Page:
Thursday 19 March 2020

How to Lacto-Ferment, well, Anything!

Hi everybody! I can't believe this is my first post in almost a year. While I haven't been busy blogging, I've certainly been cooking, branching out and experimenting with new techniques. Several months ago I found a new passion: fermentation. Lacto-fermentation to be more precise. So what does that mean? Fermentation is a form a food preservation that humankind has practiced for millennia. In basic terms, fermentation occurs during the controlled chemical breakdown of a substance using probiotic bacteria and naturally occurring yeasts. Doesn't sound very delicious does it? Well, it is! It's also sensationally healthy for you. 

Fermented foods have funky, sour flavours and often a pleasant effervescence. The most common examples are kimchi, sauerkraut and kombucha. Fermenting also deepens and develops flavours in things that you didn't even know were there. It's a lot of fun and I really encourage to try it for yourself. You can be so creative!

This process basically involves submerging vegetables (or fruits) in a salt brine. We live and thrive in a world that is boundlessly bacterial. The salinity of the brine is controlled so that the "bad" bacteria cannot survive but the good, probiotic bacteria are unaffected. This gives them the opportunity to feed on the natural starches and sugars without competition. The bacteria converts them to lactic acid (hence the "lacto" part of the name and the sour characteristic) and carbon dioxide gas or Co2. Just to be clear, there is no lactose involved in lacto-fermentation. 

So why are fermented foods so healthy for you? Probiotic bacteria is essential for optimal digestive health. Your digestive system has a complex culture of bacteria throughout it. Our guts love probiotic bacteria. They're the good kind! Fermentation benefits the overall digestive function of our bodies which hosts our immune system. We can all benefit from more fermented foods in our diets. I've been experimenting with a number of things so far and I'm going to share them all with you in this post. Some were more successful than others. Some I can't wait to try again! 

You know what makes a particularly delicious fermented product? Hot sauce! But that will be a whole post on it's own to follow this one.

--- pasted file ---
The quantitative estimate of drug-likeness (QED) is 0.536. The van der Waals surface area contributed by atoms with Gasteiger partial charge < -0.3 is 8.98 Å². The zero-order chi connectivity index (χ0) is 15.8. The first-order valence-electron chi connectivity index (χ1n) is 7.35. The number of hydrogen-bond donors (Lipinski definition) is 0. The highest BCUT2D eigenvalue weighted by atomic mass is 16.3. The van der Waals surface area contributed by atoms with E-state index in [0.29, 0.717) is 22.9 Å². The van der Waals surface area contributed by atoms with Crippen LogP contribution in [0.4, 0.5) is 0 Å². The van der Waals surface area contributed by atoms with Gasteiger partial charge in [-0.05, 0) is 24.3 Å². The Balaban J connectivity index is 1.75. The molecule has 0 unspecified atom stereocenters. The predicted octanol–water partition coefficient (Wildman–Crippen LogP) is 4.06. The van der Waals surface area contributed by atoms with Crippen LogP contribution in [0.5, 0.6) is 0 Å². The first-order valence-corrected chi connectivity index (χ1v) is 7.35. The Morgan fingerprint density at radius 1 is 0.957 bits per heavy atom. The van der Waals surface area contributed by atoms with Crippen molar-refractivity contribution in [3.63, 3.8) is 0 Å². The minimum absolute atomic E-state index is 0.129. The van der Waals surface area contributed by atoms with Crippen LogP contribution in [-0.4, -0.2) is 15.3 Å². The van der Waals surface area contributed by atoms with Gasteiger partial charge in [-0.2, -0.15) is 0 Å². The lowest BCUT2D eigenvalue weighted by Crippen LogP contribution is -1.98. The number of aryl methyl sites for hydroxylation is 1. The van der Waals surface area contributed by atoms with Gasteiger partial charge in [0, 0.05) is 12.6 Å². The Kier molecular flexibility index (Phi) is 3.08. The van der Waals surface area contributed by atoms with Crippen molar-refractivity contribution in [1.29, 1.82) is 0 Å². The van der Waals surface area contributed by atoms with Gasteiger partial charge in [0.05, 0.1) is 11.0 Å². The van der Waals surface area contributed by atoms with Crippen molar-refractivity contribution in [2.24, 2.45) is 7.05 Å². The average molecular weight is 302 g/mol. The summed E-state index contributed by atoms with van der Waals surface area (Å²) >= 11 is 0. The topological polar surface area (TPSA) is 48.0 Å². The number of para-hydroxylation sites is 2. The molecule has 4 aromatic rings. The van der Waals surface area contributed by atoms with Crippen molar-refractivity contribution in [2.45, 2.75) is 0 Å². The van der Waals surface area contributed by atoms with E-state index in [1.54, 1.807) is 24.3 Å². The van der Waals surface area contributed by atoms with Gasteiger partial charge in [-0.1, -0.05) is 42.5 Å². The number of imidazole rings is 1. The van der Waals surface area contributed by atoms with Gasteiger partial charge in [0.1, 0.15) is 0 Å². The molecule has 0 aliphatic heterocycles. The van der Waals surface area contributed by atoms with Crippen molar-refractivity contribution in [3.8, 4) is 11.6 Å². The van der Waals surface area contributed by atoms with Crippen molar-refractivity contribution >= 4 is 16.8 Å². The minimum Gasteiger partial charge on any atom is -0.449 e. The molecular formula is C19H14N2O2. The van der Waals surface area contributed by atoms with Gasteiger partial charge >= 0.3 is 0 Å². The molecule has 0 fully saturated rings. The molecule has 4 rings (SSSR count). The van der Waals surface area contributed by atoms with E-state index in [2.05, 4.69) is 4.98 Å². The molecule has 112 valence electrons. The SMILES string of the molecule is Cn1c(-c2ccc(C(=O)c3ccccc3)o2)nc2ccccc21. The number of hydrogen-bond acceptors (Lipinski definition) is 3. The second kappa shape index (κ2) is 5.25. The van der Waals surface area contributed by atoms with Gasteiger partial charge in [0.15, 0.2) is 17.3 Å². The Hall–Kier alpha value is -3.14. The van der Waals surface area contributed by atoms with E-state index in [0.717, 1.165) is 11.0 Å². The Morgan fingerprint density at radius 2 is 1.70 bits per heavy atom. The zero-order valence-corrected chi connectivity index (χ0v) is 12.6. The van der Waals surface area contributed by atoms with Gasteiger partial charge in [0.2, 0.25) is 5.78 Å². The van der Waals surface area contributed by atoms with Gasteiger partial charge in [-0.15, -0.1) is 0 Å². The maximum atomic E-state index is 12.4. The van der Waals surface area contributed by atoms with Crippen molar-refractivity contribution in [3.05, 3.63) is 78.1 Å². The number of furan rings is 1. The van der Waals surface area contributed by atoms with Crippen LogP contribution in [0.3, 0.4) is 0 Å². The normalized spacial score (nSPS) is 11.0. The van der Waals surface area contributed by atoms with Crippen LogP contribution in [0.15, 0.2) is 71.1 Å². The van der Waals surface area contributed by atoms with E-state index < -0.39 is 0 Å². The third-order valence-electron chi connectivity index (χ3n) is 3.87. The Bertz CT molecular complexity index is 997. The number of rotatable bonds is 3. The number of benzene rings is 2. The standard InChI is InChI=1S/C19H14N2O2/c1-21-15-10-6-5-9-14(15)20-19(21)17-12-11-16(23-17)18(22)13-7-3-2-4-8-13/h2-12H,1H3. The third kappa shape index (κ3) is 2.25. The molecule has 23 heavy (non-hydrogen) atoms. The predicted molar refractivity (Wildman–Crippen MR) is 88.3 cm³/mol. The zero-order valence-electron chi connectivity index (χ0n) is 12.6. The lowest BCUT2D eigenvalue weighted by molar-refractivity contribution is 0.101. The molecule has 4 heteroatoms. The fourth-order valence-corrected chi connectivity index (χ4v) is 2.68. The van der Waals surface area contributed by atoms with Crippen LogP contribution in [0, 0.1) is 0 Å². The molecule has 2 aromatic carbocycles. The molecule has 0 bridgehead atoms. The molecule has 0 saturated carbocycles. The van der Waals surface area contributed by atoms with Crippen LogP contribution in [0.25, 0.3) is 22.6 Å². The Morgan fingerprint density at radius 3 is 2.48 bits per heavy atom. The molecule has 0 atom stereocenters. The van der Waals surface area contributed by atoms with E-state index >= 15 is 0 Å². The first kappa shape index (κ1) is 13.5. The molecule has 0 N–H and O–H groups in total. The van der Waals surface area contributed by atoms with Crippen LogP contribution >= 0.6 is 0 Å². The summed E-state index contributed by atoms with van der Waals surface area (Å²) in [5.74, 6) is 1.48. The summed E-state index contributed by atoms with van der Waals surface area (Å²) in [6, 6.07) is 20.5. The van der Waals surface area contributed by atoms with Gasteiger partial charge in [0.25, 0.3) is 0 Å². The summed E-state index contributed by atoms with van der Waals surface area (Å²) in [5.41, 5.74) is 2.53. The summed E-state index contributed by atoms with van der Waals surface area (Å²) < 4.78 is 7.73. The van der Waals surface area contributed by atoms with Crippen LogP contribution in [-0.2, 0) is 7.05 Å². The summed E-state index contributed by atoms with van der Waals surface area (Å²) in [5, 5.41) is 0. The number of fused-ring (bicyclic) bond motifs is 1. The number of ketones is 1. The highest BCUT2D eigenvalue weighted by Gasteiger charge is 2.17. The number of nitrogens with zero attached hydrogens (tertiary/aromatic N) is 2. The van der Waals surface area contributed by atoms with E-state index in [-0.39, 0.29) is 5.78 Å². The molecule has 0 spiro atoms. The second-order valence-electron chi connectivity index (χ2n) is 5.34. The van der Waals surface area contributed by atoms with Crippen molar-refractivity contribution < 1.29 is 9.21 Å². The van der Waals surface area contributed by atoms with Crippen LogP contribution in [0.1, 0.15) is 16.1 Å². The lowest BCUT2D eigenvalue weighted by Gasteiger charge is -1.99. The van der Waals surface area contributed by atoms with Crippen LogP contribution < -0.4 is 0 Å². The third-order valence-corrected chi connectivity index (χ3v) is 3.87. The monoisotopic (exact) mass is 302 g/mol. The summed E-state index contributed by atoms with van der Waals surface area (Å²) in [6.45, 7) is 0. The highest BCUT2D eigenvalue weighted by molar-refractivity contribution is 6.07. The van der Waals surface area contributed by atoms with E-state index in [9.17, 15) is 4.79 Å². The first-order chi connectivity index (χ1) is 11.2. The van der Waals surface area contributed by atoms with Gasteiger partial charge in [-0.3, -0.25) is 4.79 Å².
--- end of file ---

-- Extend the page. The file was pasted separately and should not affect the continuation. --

Before we discovered the modern way of pickling which involves cooking a seasoned vinegar brine and pouring it over veggies/fruit in sterilized jars; we fermented. Just about anything that can be pickled can be fermented. Unfortunately the presence of vinegar kills the probiotic bacteria, therefore wasting the nutritional benefits. The fermented version of a pickle is the most traditional and much better for you. 

So how do you get started?

1) Decide on what you want to ferment (cucumbers, carrots, onions, chili peppers, etc...) and fill a glass jar with it. 

2) Prepare a salt solution of clean, drinkable water and non-iodized salt. Iodine disrupts the fermentation process so you can't use regular table salt. Kosher salt, Himalayan and sea salt will work just fine. Personally I prefer fine sea salt because it dissolves the fastest. 

1 tbsp salt : 2 cups of water

I've used that same ratio for everything that I've experimented with so far and it's always worked. 

3) Weigh the contents under the brine so they're totally submerged and not exposed to any air (it will cause spoilage). Don't use a metal weight either because the brine will become increasingly acidic and take on the metallic flavour. 

I like to use a little porcelain ramekin as pictured above. I also have a ceramic cube (which is technically a large bead from an old Caribana festival costume) that also works well. I haven't tried it myself, but I've read a few sources that cite a sealed sandwich bag filled with water placed on top will work in a pinch. There are a number of things you can use as a "fermentation weight". If you insist, you can even buy one online. Haha. 

4) Loosely fit with a lid and keep it at room temperature, out of direct light, for a few days to a week. Once or twice a day, loosen the lid to allow the escape of Co2 buildup. This process is called "burping" the jar and it's very important. Otherwise enough gas could build up pressure to crack or even break the glass. True story.

5) When you're happy with the level of fermentation, move your product to the fridge and store it there. This will mostly stop the rate of fermentation and you can enjoy your product for a few weeks. Lactic acid is a natural preservative so your product will stay edible (and delicious) longer. 

If you follow me on Instagram, and of course you should @foodbybram, I have a helpful video highlighted on my profile where I demonstrate exactly how this is done.

OK, but how long do I leave something to ferment for??

That depends on a few factors. Mainly what you're fermenting, the climate where you live and personal preference. 

Robust, hearty vegetables such as carrots and cabbage can ferment for about 7 days.

Lighter, softer vegetables such as cucumber, okra and tomatoes may only need 4-5 days.

For hot sauce, I let the batch ferment for 2-3 weeks, but I'll explain why in my next post.

Fermentation also tends to occur faster in warmer temperatures and slower in colder temperatures. This is important to keep in mind. You may try a ferment in winter that you love and recreate it in summer but have different results. The more you experiment the better you'll be able to gauge doneness.